She adds: “Because of the Muslim people roaming around the Sector, it is very uncomfortable for us to live over here. We don’t mind if they just do namaz and go but they are roaming in the Sector, peeping into people’s houses.” Chaudhary says she doesn’t mind turning up for protests every Friday if the prayers continue.
Ravinder Kumar, the joint secretary of Residents Welfare Association of Sector 47, says, “We just want these people to go where they came from – do namaz in your house, mosque, or workplace, not in our area,” he says. “They are outsiders — we don’t know them, where they’ve come from and which country they belong to, and what they intend to do.”
Despite attempts by the residents, Muslims gathered to offer Friday prayers in Sector 47 were able to do so 150 meters away from the designated spot with the police forming a barricade of sorts around them.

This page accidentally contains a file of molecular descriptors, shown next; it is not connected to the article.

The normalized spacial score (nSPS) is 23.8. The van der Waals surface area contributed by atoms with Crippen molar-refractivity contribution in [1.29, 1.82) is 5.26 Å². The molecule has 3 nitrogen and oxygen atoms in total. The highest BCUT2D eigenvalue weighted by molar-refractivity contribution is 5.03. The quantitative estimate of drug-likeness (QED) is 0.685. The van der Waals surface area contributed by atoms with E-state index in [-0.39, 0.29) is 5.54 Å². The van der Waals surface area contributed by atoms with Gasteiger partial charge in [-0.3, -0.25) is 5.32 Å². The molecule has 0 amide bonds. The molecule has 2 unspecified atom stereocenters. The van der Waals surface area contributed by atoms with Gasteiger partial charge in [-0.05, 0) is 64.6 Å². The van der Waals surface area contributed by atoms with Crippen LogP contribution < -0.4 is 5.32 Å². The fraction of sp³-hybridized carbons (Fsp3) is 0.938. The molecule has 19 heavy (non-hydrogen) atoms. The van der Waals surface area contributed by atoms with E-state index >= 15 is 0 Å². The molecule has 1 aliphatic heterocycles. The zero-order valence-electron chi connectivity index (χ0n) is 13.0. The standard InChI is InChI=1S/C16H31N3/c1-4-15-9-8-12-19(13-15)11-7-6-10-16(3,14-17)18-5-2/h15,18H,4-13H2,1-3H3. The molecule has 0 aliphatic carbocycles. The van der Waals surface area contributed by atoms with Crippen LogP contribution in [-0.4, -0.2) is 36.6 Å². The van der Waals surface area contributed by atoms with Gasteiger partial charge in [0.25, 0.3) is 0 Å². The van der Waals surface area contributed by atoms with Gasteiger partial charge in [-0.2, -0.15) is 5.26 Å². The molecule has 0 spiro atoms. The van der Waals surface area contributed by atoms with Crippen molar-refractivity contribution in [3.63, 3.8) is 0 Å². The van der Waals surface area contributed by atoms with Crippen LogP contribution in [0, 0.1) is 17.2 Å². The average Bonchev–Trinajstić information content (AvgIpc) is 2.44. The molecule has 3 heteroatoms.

In 2018, right-wing groups members of the Hindutva group Sanyukt Hindu Sangharsh Samiti — an umbrella body of local units of 12 Hindutva groups such as Bajrang Dal and Vishwa Hindu Parishad — had multiple namaz spots in open spaces in Gurgaon. There were 150 namaz such spots back then. At least six people were arrested and after multiple rounds of negotiations, the local Gurgaon administration marked out 37 places, including mosques, as designated namaz areas in Gurgaon. The Sector 47 parking lot over which protests have erupted is one such spot where Muslims have conducted Friday prayers for three years now, albeit under police watch. But this year, since April, another round of protests led by Dinesh Bharti, a member of right-wing group Bharat Mata Vahini, have sparked tensions. Earlier this year, Bharti was for disrupting namaz and creating communal tensions. In August, he was detained while on his way to the Jantar Mantar where anti-Muslim slogans were chanted — Bharti had in fact this detail.